DES MOINES, Iowa — The Iowa Supreme Court upheld the felony conviction Friday of a man who tricked a woman into having sex with him by convincing her through social media that he was an old high school friend.
Michael Kelso-Christy, 23, had argued that Iowa law doesn't outlaw sex by fraud or deception, but he was eventually convicted of burglary, a charge that also can include entering a home with intent to commit sexual abuse.
Prosecutors said he set up a fake Facebook account in April 2015 under the name of the woman's classmate. Through messages that became increasingly sexual, the woman eventually agreed to a sexual encounter wherein the man would arrive at her home while she was blindfolded and restrained. She said the man didn't speak during the encounter and left her handcuffed.
The woman grew suspicious when text messages stopped and the Facebook profile became inactive. She determined the next day, through mutual contacts, that the man who arrived at her home wasn't her former classmate. She immediately contacted the sheriff's office and reported an assault.
Kelso-Christy was linked to the crime through a phone number he gave the woman and a fingerprint found at her home. Investigators determined he'd used a similar social media scheme with several women, and the man Kelso-Christy was pretending to be testified that several men were angry with him for soliciting sex from their wives or girlfriends.
Kelso-Christy was initially charged with sex abuse, but the charge was later dropped. He was later convicted during a bench trial of burglary and sentenced to 10 years in prison, with the judge saying consent inherently requires knowledge of the identity of a sexual partner.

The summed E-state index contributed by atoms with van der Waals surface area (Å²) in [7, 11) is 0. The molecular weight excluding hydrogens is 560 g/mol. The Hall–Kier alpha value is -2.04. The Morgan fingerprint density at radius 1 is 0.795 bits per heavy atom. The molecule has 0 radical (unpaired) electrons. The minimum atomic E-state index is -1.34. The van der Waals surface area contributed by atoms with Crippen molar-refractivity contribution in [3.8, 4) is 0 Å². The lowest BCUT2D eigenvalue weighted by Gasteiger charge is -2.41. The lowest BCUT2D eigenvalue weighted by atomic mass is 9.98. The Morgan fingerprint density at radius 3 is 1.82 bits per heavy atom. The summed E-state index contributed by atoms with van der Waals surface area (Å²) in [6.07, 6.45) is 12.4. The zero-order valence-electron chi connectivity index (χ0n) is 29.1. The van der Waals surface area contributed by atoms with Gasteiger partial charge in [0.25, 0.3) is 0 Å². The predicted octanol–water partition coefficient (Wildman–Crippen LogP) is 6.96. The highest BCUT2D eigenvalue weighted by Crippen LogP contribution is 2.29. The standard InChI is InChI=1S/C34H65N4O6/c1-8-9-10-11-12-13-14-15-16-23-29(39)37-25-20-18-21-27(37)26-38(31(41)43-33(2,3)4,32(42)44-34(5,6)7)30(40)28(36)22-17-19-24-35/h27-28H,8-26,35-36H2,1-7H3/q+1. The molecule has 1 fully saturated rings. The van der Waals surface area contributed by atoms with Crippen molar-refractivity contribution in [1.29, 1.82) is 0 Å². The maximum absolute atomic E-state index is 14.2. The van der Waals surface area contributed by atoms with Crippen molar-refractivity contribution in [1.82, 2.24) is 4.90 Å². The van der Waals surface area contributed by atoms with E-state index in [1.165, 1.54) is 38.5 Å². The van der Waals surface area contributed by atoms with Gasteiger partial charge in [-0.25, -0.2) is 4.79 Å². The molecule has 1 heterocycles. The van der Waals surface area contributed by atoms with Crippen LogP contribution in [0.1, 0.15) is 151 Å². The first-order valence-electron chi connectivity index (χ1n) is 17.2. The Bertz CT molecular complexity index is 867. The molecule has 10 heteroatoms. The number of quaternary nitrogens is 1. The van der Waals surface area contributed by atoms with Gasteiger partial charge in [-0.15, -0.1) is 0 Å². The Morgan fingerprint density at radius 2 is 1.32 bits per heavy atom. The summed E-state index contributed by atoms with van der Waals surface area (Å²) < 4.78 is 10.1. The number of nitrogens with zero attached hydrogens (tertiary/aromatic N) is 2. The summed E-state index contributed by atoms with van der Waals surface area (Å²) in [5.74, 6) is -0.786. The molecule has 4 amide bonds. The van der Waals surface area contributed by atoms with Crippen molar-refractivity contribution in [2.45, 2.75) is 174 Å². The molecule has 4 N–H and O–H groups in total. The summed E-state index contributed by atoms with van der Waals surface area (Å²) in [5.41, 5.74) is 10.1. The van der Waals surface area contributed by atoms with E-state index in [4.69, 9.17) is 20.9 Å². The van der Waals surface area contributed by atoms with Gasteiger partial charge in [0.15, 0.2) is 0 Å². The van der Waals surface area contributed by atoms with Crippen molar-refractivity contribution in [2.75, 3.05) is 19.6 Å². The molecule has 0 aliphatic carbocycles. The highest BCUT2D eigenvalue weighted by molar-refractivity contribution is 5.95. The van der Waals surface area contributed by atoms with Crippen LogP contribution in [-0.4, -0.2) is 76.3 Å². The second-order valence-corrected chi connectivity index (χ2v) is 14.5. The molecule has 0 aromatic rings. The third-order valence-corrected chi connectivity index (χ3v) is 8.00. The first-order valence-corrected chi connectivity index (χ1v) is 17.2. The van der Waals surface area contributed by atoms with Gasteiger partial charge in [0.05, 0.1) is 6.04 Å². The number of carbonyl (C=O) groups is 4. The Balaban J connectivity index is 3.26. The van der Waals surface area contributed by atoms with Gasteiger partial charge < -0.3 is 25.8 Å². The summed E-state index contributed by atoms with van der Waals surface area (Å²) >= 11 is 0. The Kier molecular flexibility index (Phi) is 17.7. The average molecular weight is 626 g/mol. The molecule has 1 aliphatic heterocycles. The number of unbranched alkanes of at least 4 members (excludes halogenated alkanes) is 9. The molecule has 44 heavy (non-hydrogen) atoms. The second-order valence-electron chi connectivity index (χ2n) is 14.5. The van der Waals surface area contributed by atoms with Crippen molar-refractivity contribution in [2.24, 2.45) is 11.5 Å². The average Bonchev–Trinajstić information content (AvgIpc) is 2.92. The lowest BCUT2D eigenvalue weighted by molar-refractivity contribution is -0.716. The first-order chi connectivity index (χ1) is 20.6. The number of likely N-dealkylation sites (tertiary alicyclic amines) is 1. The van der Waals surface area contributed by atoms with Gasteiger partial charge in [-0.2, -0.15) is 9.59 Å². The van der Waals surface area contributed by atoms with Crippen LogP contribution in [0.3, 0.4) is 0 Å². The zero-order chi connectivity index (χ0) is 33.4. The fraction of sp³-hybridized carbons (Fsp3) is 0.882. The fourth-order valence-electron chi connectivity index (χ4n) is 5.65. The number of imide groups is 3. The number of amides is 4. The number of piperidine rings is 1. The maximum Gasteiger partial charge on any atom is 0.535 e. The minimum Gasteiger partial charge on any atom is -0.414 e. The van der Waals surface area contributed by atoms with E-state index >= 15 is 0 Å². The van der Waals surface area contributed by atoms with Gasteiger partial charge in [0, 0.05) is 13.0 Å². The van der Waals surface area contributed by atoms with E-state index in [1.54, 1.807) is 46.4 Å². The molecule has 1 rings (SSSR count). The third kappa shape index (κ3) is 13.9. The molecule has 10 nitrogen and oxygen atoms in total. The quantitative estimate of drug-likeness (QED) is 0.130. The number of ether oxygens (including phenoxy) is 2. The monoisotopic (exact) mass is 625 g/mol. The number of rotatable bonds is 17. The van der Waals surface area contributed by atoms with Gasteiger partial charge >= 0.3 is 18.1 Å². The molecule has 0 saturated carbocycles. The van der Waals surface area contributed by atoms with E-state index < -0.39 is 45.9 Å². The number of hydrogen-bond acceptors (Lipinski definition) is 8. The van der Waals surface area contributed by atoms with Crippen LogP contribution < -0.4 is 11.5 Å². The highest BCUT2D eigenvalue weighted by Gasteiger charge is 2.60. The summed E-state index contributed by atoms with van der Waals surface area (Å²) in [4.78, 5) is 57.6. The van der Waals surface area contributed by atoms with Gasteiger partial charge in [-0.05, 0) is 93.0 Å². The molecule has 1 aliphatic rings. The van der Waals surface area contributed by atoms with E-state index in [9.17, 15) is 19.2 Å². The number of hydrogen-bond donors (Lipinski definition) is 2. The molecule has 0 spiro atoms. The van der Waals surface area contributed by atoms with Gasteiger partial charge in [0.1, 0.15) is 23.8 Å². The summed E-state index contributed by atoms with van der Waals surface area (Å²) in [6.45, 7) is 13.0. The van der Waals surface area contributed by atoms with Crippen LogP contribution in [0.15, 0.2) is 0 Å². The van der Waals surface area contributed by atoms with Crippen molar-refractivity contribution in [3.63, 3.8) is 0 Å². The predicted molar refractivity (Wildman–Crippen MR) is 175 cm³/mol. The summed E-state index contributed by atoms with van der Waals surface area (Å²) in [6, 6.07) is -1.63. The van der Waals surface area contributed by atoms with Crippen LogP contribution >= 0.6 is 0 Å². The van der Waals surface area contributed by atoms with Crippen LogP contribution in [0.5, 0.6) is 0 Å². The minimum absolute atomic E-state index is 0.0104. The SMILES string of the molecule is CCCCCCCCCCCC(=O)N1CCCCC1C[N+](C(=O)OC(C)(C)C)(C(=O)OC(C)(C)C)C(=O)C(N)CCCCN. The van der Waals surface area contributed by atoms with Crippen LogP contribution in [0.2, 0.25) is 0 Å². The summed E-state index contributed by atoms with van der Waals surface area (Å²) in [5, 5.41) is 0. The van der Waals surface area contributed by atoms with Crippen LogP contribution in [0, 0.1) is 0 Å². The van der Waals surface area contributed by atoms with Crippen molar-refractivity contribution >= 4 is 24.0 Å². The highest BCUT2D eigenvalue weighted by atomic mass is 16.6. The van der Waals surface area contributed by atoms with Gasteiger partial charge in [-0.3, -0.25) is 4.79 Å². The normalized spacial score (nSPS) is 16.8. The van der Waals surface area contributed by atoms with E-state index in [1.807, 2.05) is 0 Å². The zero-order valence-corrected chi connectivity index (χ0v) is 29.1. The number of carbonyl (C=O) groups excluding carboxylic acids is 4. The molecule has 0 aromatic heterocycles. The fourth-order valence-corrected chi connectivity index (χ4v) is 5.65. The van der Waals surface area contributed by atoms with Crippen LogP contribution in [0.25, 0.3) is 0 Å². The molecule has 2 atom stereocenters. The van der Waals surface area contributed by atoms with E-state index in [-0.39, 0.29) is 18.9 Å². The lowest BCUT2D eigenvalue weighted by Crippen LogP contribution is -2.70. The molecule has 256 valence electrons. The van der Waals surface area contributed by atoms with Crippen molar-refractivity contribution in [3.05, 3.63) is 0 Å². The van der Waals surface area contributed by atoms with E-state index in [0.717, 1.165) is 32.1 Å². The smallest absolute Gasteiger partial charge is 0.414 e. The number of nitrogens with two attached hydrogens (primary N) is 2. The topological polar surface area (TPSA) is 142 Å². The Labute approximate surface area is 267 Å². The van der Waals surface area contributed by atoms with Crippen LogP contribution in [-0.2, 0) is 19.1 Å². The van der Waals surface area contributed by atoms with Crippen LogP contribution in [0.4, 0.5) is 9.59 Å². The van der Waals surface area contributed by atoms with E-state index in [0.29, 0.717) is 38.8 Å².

Kelso-Christy appealed, arguing that the sexual encounter was consensual and he therefore didn't intend to commit sexual abuse as outlined under the burglary charge.
But in the majority opinion released Friday, Iowa Supreme Court justices said Kelso-Christy knew the woman never consented to physical contact with him.
"The identity of a sexual partner is no mere collateral matter. Women, and men, must be free to decide, on their own terms, who their sexual partners will be," Chief Justice Mark Cady wrote for the majority, further concluding that Kelso-Christy's actions denied the woman "the freedom of choice that breathes life into our sexual abuse statutes."
Justices David Wiggins and Brent Appel dissented, saying Iowa's second-degree burglary law does not specifically provide for sexual abuse by fraud or deception. Wiggins wrote: "We must not write words into the statute."
Iowa Department of Corrections records show Kelso-Christy is imprisoned in Fort Dodge. His attorney, Assistant Appellate Defender Melinda Nye, said Kelso-Christy was disappointed in Friday's ruling and has "challenged the applicability of Iowa's sex abuse statutes to his case since he was charged." She said he'll decide later whether to pursue further appeals.
The prosecutor did not immediately respond to messages.